This guide was written primarily to benefit educational and corporate I.T. staff deploying Apple TVs in enterprise networks, however many of the tips can also be applied to home setups to greatly improve your AirPlay Mirroring experience.
What is AirPlay Mirroring?
AirPlay Mirroring, a feature in second and third generation Apple TVs, allows supported iPad, iPhone, iPod touch and Mac owners to wirelessly project their display to an audience. With recent updates, an Apple TV can even be used as a secondary display.
When giving a presentation, think about the time spent mucking around with cables, inputs and resolutions. AirPlay Mirroring allows a presenter to instantly share a Keynote presentation directly from an iPhone while freely moving around the room. Once that presentation is over, the next presenter can instantly take control of the screen and start their presentation.
AirPlay Mirroring takes advantage of the H.264 encoding functionality found in newer graphics cards. You can find Apple’s official list of supported AirPlay Mirroring Mac hardware here.
It is also worth mentioning AirParrot, a third party AirPlay Mirroring application for unsupported Macs and PCs. Just be aware that AirParrot relies heavily on CPU and as a result has a substantial impact on battery life.
AirPlay Mirroring is a highly bandwidth intensive, low latency technology. All of our previous wireless APs (access points) were wireless N specification and yet the AirPlay Mirroring experience with a class full of students was unreliable. Increasing the number of APs to balance wireless usage helped, but not to the standard we were after.
After investigating various wireless vendors we made the move to Aerohive APs. It has greatly improved our AirPlay Mirroring experience and has allowed us to reduce our total number of APs. Now, each classroom containing an Apple TV also has an Aerohive AP330.
Special attention is required when positioning APs; for example, mounting an AP to a celling containing an air-conditioning duct may dramatically reduce the APs SNR (signal-to-noise ratio) and greatly impacts throughput. WiFi Explorer is a Mac application for tracking signal to noise ratio of APs. A good AirPlay Mirroring experience requires a SNR of at least 25dB.
In 2011, connecting an Apple TV to a WPA2 Enterprise (802.11x) wireless network was unsuccessful. Therefore we created a WPA2 PSK network with a hidden SSID (not displayed on client devices) purely for Apple TVs. Please note that some time has passed since our initial tests and WPA2 Enterprise support has probably improved. Currently we have chosen to stick with WPA2 PSK as there is no need to install a WPA2 Enterprise profile with Apple Configurator and no real benefit.
2.4GHz vs 5GHz
Wireless N supports both the 2.4GHz and 5GHz radios. The 5GHz radio relies on line of sight, where as the the 2.4GHz signal penetrates through walls. During our initial rollout of Apple TVs, we found that they were connecting to the 2.4GHz radio coming from APs in other buildings instead of connecting to the 5GHz wireless access point in the same room.
Since all of our wireless clients are iPads and Macs with 5GHz radio support, we were in a fortunate position to completely disable the 2.4GHz radio on our network and, as a result, Apple TVs connect to their closet access point. This has been a major component to delivering a smooth AirPlay Mirroring experience.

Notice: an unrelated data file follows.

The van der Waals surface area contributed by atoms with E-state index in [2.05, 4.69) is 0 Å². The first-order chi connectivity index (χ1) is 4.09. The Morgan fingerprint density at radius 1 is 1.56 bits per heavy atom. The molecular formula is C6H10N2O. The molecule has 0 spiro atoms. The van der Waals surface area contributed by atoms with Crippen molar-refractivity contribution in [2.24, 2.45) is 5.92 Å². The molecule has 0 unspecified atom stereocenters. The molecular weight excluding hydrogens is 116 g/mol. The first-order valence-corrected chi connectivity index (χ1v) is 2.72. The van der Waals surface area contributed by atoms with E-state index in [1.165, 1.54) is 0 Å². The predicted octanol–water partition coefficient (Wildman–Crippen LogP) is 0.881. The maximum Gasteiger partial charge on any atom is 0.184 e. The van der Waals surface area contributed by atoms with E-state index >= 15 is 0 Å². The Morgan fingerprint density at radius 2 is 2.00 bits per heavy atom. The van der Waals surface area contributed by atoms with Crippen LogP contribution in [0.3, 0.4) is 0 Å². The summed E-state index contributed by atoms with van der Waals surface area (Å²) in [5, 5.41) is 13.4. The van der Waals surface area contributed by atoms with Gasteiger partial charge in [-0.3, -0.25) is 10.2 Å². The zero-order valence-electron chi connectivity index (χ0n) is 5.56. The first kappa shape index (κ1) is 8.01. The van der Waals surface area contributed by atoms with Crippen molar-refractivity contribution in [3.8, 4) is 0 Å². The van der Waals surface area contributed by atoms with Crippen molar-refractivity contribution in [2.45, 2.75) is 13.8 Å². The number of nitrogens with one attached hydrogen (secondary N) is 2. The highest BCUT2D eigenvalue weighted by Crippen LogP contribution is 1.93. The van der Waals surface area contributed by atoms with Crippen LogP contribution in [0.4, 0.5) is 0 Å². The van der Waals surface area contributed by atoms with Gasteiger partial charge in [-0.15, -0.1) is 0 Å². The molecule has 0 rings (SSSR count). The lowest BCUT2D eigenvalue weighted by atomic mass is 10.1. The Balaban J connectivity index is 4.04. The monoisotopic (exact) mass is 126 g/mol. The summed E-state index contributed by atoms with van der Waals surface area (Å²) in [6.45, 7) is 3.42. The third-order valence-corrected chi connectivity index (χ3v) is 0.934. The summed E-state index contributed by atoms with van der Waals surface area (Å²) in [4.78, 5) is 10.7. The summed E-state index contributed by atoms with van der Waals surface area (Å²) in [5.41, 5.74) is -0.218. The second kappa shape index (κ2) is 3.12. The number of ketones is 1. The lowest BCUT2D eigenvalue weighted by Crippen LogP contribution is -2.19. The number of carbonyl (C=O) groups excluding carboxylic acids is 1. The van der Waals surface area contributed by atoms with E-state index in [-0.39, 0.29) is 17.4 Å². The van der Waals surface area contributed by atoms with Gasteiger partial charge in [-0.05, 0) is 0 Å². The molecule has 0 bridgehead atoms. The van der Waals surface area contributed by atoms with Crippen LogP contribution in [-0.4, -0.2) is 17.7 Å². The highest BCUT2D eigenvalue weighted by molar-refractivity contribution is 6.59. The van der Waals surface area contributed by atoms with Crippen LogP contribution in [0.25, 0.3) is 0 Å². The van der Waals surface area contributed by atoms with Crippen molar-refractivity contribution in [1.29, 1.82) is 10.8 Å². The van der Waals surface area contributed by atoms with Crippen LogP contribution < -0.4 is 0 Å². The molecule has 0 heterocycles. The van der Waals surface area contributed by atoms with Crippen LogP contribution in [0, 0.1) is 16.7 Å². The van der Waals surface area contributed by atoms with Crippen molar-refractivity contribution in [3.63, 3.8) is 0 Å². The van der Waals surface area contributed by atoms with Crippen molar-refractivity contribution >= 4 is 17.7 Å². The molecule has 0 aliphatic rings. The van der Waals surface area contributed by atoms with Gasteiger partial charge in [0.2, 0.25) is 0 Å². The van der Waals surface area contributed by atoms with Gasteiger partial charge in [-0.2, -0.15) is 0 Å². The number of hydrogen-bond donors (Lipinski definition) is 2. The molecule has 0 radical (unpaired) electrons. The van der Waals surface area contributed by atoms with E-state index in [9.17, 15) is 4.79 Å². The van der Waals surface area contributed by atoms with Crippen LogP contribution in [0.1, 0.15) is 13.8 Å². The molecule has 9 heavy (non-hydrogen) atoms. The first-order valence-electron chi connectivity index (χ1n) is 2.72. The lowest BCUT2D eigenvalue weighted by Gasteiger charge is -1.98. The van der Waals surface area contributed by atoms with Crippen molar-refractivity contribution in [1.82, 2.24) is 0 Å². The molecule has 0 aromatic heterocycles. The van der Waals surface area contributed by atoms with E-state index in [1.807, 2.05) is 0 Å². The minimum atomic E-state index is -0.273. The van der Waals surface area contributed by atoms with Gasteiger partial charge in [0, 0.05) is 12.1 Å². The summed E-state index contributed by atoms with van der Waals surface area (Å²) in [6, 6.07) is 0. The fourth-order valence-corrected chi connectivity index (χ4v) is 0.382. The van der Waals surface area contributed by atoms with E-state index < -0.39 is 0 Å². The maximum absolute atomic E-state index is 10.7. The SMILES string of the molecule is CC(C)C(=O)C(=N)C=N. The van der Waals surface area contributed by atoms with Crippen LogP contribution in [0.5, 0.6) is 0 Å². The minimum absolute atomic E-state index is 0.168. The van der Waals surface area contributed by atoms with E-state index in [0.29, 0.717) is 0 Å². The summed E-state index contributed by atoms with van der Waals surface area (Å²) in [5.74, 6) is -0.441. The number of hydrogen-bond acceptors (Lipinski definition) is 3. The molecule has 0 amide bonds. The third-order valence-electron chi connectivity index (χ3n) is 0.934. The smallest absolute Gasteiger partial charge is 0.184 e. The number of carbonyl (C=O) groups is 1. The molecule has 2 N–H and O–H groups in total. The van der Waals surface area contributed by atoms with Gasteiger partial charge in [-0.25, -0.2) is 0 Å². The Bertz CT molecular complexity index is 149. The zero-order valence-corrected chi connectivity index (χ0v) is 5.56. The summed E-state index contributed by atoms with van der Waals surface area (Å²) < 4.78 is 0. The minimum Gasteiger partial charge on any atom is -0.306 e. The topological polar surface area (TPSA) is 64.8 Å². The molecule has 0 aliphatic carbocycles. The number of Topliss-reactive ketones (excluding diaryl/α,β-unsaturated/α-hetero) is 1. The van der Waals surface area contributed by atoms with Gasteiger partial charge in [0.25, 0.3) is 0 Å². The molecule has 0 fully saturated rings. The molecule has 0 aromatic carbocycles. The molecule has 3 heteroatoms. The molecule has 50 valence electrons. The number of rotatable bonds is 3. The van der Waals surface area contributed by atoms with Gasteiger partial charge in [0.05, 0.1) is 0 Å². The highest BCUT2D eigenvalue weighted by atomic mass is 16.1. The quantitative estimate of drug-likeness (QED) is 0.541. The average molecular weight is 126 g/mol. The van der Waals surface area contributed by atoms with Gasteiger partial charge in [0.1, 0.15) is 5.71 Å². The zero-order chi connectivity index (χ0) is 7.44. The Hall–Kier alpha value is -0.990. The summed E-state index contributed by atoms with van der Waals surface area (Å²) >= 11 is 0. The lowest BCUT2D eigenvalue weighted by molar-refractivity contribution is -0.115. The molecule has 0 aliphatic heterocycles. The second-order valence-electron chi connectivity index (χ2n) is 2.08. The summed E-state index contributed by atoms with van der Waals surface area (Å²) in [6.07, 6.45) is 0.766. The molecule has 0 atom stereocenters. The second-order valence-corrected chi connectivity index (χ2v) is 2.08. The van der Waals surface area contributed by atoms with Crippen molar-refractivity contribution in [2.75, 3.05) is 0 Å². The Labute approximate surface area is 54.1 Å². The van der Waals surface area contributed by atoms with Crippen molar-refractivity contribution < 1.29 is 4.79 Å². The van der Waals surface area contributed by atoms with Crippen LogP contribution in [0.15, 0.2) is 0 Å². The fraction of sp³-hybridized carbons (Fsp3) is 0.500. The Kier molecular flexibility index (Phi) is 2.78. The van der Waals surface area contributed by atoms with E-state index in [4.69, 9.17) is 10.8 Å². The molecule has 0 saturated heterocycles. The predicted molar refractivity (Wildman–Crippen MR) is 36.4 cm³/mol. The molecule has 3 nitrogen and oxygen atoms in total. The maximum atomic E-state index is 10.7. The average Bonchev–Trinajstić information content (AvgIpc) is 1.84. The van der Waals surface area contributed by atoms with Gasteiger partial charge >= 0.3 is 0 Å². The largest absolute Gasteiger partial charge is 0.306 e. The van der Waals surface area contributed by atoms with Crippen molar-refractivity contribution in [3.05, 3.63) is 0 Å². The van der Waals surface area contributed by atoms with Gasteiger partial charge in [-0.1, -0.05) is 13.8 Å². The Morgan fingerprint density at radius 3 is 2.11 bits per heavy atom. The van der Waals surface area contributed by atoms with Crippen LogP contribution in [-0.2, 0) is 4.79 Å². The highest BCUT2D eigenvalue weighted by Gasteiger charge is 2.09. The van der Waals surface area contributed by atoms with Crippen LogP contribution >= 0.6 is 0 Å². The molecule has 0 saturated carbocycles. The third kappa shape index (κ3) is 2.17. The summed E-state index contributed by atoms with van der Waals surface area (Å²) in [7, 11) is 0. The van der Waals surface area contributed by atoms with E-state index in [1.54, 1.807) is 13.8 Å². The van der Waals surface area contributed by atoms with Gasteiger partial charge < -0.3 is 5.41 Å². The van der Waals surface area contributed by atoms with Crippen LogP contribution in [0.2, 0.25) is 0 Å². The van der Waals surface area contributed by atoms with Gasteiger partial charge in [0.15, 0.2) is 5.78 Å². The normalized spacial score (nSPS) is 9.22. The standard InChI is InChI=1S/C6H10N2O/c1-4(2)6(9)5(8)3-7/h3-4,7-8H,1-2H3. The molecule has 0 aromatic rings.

Ethernet vs Wi-Fi
Even with the best enterprise wireless equipment, Apple TVs still drop off of the network from time to time and simply require a reboot. Where possible, allocating a dedicated Ethernet port for your Apple TVs is by far the best option to improve reliability and performance.
Apple TV Discovery
Both OS X and iOS use the Bonjour protocol to advertise and discover services on the network; this includes AirPlay. Bonjour is limited to only advertising to clients on the local subnet. This is a problem as enterprise networks generally separate clients into different subnets depending on their credentials (e.g. staff are segregated from students).
A Bonjour gateway is the solution to this problem as it listens to Bonjour traffic on one subnet and then re-advertises on other subnets. We run Aerohive’s virtualised Bonjour gateway, however most wireless manufactures (e.g. Aruba, Cisco, Meru, Ruckus, Xirrus, etc.) now offer Bonjour gateways and experienced Linux administrators should take a look at Avahi.
To get optimal performance from a Bonjour gateway, it is recommend to use a small subnet purely for Apple TVs, as Bonjour gateways scan smaller subnets much faster.
With the release of Apple TV Update 6.1, third generation Apple TVs can now advertise themselves via Bluetooth. This is great for networks that don’t have a Bonjour gateway. Better yet, it means clients will only see a list of nearby AirPlay devices.
Controlling Apple TV Updates
Originally whenever Apple released a new Apple TV update I was filled with excitement followed by the dread of having to run around and manually update each of the eighty plus Apple TVs across the campus.
To block Apple TV updates we assign our Apple TVs a DNS server (via DHCP) that contains DNS cache poisoning (resolves to 127.0.0.1) of the following URLs:
It is also a good idea to point time.apple.com at your local NTP (Network Time Protocol) server.
When we are ready to update all of our Apple TVs, we temporarily disable the DNS poisoning and all of the Apple TVs detect a new update. This used in conjunction with automatic updates is the best solution for enterprise networks with large numbers of Apple TVs.
Another bonus to DNS poisoning is the removal of the movie banners and unnecessary services.